10. Neck Extension

Basic full-body workout with free weight and body weight exercises:

  1. Barbell Squat
  2. Chin Up
  3. Bench Press or Dip
  4. Bent Over Row
  5. Standing Press
  6. Stiff-Legged Deadlift or Hip/Back Extension
  7. Weighted Crunch
  8. Heel Raise
  9. Neck Flexion
  10. Neck Extension

Advanced trainees working at higher levels of intensity will require a reduction in training volume and frequency, and very advanced trainees may benefit from cutting back to as few as three to five exercises as infrequently as once every seven to ten days.

Full-Body or Split Routines?

Most high intensity training methods prescribe full body routines, however a few like Mike Mentzer’s Heavy Duty use split routines, which may allow for longer local recovery for certain muscle groups. Many popular split routines divide the the workouts between upper and lower body, between pushing and pulling exercises, or between upper body pushing exercises, upper body pulling exercises, and lower body exercises.

For examples of high intensity training split routines read High Intensity Workouts

Machines or Free Weights?

Although high intensity training is often associated with Nautilus exercise equipment due to it’s promotion by Nautilus inventor Arthur Jones, it can be performed effectively with any type or combination of equipment. While good equipment does make a difference it is not as important as how it is used.

Bodybuilding or Strength Training?

High intensity training is not exclusively for bodybuilding or strength training or any one aspect of fitness, and is effective for achieving a variety of exercise goals. In addition to building muscular strength and size, high intensity training is highly effective for improving cardiovascular and metabolic conditioning along with numerous other measures of health and fitness.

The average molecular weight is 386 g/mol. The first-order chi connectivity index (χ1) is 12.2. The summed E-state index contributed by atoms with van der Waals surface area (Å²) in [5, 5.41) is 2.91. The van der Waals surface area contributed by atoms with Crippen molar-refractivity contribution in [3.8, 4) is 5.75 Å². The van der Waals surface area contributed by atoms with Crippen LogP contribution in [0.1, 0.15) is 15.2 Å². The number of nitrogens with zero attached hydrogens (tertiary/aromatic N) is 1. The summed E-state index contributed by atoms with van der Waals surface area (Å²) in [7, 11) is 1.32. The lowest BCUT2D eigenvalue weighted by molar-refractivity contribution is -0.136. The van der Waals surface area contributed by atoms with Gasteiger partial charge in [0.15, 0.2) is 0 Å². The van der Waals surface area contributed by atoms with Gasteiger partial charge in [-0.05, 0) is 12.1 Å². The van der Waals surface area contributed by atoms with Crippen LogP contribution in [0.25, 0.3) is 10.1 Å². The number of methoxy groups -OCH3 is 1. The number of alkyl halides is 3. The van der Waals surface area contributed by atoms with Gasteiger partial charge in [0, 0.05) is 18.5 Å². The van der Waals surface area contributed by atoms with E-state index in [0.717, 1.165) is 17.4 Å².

References:

Carpinelli RN, Otto RM, Winett RA. A Critical Analysis of the ACSM Position Stand on Resistance Training: Insufficient Evidence to Support Recommended Training Protocols. Journal of Exercise Physiology Online 2004;7(3):1-60

Maisch B, Baum E, Grimm W. Die Auswirkungen dynamischen Krafttrainings nach dem Nautilus-Prinzip auf kardiozirkulatorische Parameter und Ausdauerleistungsfähigkeit (The effects of resistance training according to the Nautilus principles on cardiocirculatory parameters and endurance). Angenommen vom Fachbereich Humanmedizin der Philipps-Universität Marburg am 11. Dezember 2003

Smith D, Bruce-Low, S. Strength Training Methods and The Work of Arthur Jones. Journal of Exercise Physiology Online 2004;7(6): 52-68

Darden, Ellington. The Nautilus Book: An Illustrated Guide to Physical Fitness The Nautilus Way. Chicago: Contemporary Books, Inc., 1981

Jones, Arthur. Nautilus Training Principles, Bulletin No. 1. DeLand, Florida: Nautilus Sports/Medical Industries, 1970

Jones, Arthur. Nautilus Training Principles, Bulletin No. 2. DeLand, Florida: Nautilus Sports/Medical Industries, 1971

Jones, Arthur. Nautilus Training Principles, Bulletin No. 3. DeLand, Florida: Nautilus Sports/Medical Industries, 1973